The "VEB Werkzeugkombinat Schmalkalden" was the most important tool manufacturer in the GDR, primarily because the iron ore mined here had an enormously high manganese content, which gave the iron a structure and strength reminiscent of steel.
The museum runs around the gigantic blast furnace - which took a whopping four days to reach operating temperature - on several floors.

Wallenburg Castle in Trusetal

In the middle of a dense forest, around a quarter of an hour's drive north of Schmalkalden, you will find Wallenburg Castle.

Around 120 steps separate visitors from a magnificent view over the Thuringian Forest, while the Turmbaude at the foot of the tower tempts visitors with rustic dishes and Kreuzberg dark beer.

Culinary highlights

Thuringia stands for hearty, rustic cuisine, and Schmalkalden and the surrounding area are no slouch when it comes to home cooking. Here are a few tips.

1. The Thuringian grilled sausage (Thüringer Rostbratwurst )

The Thüringer Rostbratwurst is protected. According to an EU regulation, must be at least 15 centimeters long, medium-fine minced and tied up in a tight natural casing before it is placed raw or scalded on the charcoal or gas grill, but never in the pan.

What not many people know: The Thuringia Rennsteig is known in local circles as the "caraway equator". This means that caraway is added to Thuringia bratwurst to the north of it, but not to the south - where we were. Unfortunately, we weren't able to make a direct comparison, but we would like to say that we didn't miss the caraway.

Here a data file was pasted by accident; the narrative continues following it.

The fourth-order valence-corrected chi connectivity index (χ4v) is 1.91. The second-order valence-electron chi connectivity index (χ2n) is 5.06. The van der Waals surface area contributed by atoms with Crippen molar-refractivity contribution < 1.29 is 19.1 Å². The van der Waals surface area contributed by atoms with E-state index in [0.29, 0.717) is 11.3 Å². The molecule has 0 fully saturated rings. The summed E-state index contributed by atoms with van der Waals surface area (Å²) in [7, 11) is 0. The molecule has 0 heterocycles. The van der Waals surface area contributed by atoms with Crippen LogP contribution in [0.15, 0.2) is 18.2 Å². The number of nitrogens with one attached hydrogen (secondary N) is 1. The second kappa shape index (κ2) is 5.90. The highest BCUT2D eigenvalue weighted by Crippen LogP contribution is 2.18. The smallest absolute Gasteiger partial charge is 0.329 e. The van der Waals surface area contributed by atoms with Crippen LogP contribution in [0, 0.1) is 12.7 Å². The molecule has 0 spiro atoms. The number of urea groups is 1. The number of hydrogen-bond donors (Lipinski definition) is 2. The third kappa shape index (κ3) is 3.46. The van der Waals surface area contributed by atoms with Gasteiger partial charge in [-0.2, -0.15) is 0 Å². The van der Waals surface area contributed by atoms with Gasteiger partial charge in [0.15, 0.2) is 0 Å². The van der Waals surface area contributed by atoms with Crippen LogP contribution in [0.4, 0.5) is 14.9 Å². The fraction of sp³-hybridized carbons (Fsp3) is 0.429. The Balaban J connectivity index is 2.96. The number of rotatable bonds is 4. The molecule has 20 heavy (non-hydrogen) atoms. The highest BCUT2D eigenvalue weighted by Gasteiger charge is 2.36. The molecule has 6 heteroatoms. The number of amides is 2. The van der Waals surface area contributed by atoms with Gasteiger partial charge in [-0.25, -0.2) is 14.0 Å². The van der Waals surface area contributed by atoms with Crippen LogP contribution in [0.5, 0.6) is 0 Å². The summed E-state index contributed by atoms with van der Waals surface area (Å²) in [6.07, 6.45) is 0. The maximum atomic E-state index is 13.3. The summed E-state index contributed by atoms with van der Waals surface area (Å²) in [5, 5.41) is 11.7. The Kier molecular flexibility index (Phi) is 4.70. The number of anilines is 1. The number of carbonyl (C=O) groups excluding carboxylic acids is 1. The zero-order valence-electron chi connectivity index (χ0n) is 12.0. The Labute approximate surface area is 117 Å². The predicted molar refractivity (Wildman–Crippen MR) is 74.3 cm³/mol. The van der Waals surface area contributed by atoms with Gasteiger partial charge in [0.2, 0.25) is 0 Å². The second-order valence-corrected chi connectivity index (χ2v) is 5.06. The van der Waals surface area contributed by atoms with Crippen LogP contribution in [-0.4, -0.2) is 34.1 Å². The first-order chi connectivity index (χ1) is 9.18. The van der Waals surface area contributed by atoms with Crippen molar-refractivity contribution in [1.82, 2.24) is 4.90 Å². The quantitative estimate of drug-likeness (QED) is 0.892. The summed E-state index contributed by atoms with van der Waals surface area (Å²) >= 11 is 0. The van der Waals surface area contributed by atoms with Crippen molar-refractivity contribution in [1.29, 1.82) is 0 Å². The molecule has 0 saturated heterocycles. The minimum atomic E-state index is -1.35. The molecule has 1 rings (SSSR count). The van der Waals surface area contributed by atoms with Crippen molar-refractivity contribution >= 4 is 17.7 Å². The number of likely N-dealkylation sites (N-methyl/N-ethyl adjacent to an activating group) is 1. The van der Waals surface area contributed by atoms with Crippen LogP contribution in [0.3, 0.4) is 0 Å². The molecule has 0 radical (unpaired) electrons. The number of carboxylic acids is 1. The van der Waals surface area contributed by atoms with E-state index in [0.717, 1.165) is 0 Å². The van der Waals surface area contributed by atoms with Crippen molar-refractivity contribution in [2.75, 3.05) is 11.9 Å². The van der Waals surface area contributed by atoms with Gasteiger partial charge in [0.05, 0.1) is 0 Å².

Especially in summer, there are small bratwurst stands on every street corner - and with Thuringian BORN mustard, they taste more than delicious. For a sausage snack between meals - for example as a snack on a hike - I recommend the delicious thin and thick crackers from Fleischerei Pfannstiel, right by the market square. We've been there twice!

2. Dumplings, goulash, roasts & roulades

Thuringian hospitality and excellent dumplings - also known here as "Hütes" - can be found in the Schmalkaldener Ratskeller and the Gasthof Zum Kirchhof with a great view of the surrounding half-timbered architecture. The planet shines romantically between the buildings, especially at sunset.

If you are looking for a change without meat, we recommend MAYKEL'S. Vegetarians will also find their happiness here with tarte flambée and veggie burgers.

Outside of Schmalkalden, the Berggasthof Queste, the Teichhotel and the Waldhotel Ehrental, located in deep greenery, tempt visitors with delicious delicacies.

Further north - in Trusetal, not far from the Wallenburg - the Berggasthof und Pension Hohe Klinge probably offers the most fantastic view over the valley. The walk - and the reservation, without it nothing works - is worth it.